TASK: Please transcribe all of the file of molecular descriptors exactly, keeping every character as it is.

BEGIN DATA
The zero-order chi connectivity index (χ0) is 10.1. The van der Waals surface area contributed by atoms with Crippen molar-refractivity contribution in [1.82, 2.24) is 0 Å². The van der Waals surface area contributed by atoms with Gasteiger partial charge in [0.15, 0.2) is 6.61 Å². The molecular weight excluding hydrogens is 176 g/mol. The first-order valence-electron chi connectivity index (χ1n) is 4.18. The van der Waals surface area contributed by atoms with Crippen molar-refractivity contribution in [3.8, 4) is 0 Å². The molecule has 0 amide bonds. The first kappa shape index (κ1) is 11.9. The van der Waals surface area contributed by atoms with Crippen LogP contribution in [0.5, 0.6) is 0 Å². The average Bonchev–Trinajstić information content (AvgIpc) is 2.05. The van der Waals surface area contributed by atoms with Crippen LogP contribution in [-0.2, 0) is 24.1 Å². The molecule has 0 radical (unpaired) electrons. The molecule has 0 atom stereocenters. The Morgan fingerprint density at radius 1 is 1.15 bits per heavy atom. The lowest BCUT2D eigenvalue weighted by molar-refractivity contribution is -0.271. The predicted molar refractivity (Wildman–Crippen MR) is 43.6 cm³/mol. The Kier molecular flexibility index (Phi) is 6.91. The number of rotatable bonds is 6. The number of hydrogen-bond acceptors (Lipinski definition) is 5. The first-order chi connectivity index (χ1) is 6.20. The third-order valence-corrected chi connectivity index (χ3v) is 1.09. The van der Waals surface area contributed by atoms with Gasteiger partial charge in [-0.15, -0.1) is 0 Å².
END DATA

The zero-order chi connectivity index (χ0) is 10.1. The van der Waals surface area contributed by atoms with Crippen molar-refractivity contribution in [1.82, 2.24) is 0 Å². The van der Waals surface area contributed by atoms with Gasteiger partial charge in [0.15, 0.2) is 6.61 Å². The molecular weight excluding hydrogens is 176 g/mol. The first-order valence-electron chi connectivity index (χ1n) is 4.18. The van der Waals surface area contributed by atoms with Crippen molar-refractivity contribution in [3.8, 4) is 0 Å². The molecule has 0 amide bonds. The first kappa shape index (κ1) is 11.9. The van der Waals surface area contributed by atoms with Crippen LogP contribution in [0.5, 0.6) is 0 Å². The average Bonchev–Trinajstić information content (AvgIpc) is 2.05. The van der Waals surface area contributed by atoms with Crippen LogP contribution in [-0.2, 0) is 24.1 Å². The molecule has 0 radical (unpaired) electrons. The molecule has 0 atom stereocenters. The Morgan fingerprint density at radius 1 is 1.15 bits per heavy atom. The lowest BCUT2D eigenvalue weighted by molar-refractivity contribution is -0.271. The predicted molar refractivity (Wildman–Crippen MR) is 43.6 cm³/mol. The Kier molecular flexibility index (Phi) is 6.91. The number of rotatable bonds is 6. The number of hydrogen-bond acceptors (Lipinski definition) is 5. The first-order chi connectivity index (χ1) is 6.20. The third-order valence-corrected chi connectivity index (χ3v) is 1.09. The van der Waals surface area contributed by atoms with Gasteiger partial charge in [-0.15, -0.1) is 0 Å².